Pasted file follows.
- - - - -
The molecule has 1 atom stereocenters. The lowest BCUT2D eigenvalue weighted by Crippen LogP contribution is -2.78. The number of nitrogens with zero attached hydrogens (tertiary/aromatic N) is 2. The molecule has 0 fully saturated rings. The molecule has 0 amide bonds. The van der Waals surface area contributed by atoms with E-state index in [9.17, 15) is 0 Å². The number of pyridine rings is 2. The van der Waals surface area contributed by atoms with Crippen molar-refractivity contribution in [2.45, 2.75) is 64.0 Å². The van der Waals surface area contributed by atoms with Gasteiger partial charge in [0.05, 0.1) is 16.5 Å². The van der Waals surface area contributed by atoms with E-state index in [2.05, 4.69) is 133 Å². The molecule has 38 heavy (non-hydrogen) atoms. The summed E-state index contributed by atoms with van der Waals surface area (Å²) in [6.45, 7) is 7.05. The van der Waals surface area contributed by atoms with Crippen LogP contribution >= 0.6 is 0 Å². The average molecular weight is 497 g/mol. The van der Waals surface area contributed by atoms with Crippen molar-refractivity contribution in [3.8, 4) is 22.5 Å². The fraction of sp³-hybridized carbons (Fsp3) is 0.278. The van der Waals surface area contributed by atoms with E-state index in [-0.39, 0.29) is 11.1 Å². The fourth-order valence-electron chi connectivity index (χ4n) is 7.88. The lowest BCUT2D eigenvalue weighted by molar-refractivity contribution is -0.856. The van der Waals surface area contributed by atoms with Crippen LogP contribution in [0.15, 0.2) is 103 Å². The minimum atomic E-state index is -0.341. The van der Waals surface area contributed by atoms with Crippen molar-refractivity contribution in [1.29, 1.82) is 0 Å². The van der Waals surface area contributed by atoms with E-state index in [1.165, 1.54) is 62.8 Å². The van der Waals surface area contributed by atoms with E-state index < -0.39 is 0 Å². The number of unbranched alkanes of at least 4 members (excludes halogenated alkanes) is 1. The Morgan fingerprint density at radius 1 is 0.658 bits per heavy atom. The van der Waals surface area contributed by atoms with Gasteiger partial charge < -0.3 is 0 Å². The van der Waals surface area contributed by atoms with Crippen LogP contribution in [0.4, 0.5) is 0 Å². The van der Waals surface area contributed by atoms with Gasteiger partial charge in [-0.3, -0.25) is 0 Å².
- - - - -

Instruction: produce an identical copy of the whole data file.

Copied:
The molecule has 1 atom stereocenters. The lowest BCUT2D eigenvalue weighted by Crippen LogP contribution is -2.78. The number of nitrogens with zero attached hydrogens (tertiary/aromatic N) is 2. The molecule has 0 fully saturated rings. The molecule has 0 amide bonds. The van der Waals surface area contributed by atoms with E-state index in [9.17, 15) is 0 Å². The number of pyridine rings is 2. The van der Waals surface area contributed by atoms with Crippen molar-refractivity contribution in [2.45, 2.75) is 64.0 Å². The van der Waals surface area contributed by atoms with Gasteiger partial charge in [0.05, 0.1) is 16.5 Å². The van der Waals surface area contributed by atoms with E-state index in [2.05, 4.69) is 133 Å². The molecule has 38 heavy (non-hydrogen) atoms. The summed E-state index contributed by atoms with van der Waals surface area (Å²) in [6.45, 7) is 7.05. The van der Waals surface area contributed by atoms with Crippen LogP contribution >= 0.6 is 0 Å². The average molecular weight is 497 g/mol. The van der Waals surface area contributed by atoms with Crippen molar-refractivity contribution in [3.8, 4) is 22.5 Å². The fraction of sp³-hybridized carbons (Fsp3) is 0.278. The van der Waals surface area contributed by atoms with E-state index in [-0.39, 0.29) is 11.1 Å². The fourth-order valence-electron chi connectivity index (χ4n) is 7.88. The lowest BCUT2D eigenvalue weighted by molar-refractivity contribution is -0.856. The van der Waals surface area contributed by atoms with Crippen LogP contribution in [0.15, 0.2) is 103 Å². The minimum atomic E-state index is -0.341. The van der Waals surface area contributed by atoms with Crippen molar-refractivity contribution in [1.29, 1.82) is 0 Å². The van der Waals surface area contributed by atoms with E-state index in [1.165, 1.54) is 62.8 Å². The van der Waals surface area contributed by atoms with E-state index < -0.39 is 0 Å². The number of unbranched alkanes of at least 4 members (excludes halogenated alkanes) is 1. The Morgan fingerprint density at radius 1 is 0.658 bits per heavy atom. The van der Waals surface area contributed by atoms with Gasteiger partial charge < -0.3 is 0 Å². The van der Waals surface area contributed by atoms with Crippen LogP contribution in [0.4, 0.5) is 0 Å². The van der Waals surface area contributed by atoms with Gasteiger partial charge in [-0.3, -0.25) is 0 Å².